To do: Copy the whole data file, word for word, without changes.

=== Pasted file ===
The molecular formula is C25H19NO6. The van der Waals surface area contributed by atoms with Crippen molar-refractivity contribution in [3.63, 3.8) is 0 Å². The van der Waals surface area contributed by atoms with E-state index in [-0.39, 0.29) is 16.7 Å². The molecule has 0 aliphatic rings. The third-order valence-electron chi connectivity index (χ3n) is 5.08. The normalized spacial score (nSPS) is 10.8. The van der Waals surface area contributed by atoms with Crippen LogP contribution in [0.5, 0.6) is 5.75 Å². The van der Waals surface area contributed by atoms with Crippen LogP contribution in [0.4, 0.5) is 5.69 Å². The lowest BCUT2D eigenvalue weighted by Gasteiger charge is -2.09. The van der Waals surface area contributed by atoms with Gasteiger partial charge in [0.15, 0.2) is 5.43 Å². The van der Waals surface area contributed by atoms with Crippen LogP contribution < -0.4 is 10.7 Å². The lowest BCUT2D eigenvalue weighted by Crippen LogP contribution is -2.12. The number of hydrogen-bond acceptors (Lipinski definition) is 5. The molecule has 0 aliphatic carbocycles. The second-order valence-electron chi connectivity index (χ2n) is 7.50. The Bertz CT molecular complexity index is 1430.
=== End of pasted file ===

The molecular formula is C25H19NO6. The van der Waals surface area contributed by atoms with Crippen molar-refractivity contribution in [3.63, 3.8) is 0 Å². The van der Waals surface area contributed by atoms with E-state index in [-0.39, 0.29) is 16.7 Å². The molecule has 0 aliphatic rings. The third-order valence-electron chi connectivity index (χ3n) is 5.08. The normalized spacial score (nSPS) is 10.8. The van der Waals surface area contributed by atoms with Crippen LogP contribution in [0.5, 0.6) is 5.75 Å². The van der Waals surface area contributed by atoms with Crippen LogP contribution in [0.4, 0.5) is 5.69 Å². The lowest BCUT2D eigenvalue weighted by Gasteiger charge is -2.09. The van der Waals surface area contributed by atoms with Gasteiger partial charge in [0.15, 0.2) is 5.43 Å². The van der Waals surface area contributed by atoms with Crippen LogP contribution < -0.4 is 10.7 Å². The lowest BCUT2D eigenvalue weighted by Crippen LogP contribution is -2.12. The number of hydrogen-bond acceptors (Lipinski definition) is 5. The molecule has 0 aliphatic carbocycles. The second-order valence-electron chi connectivity index (χ2n) is 7.50. The Bertz CT molecular complexity index is 1430.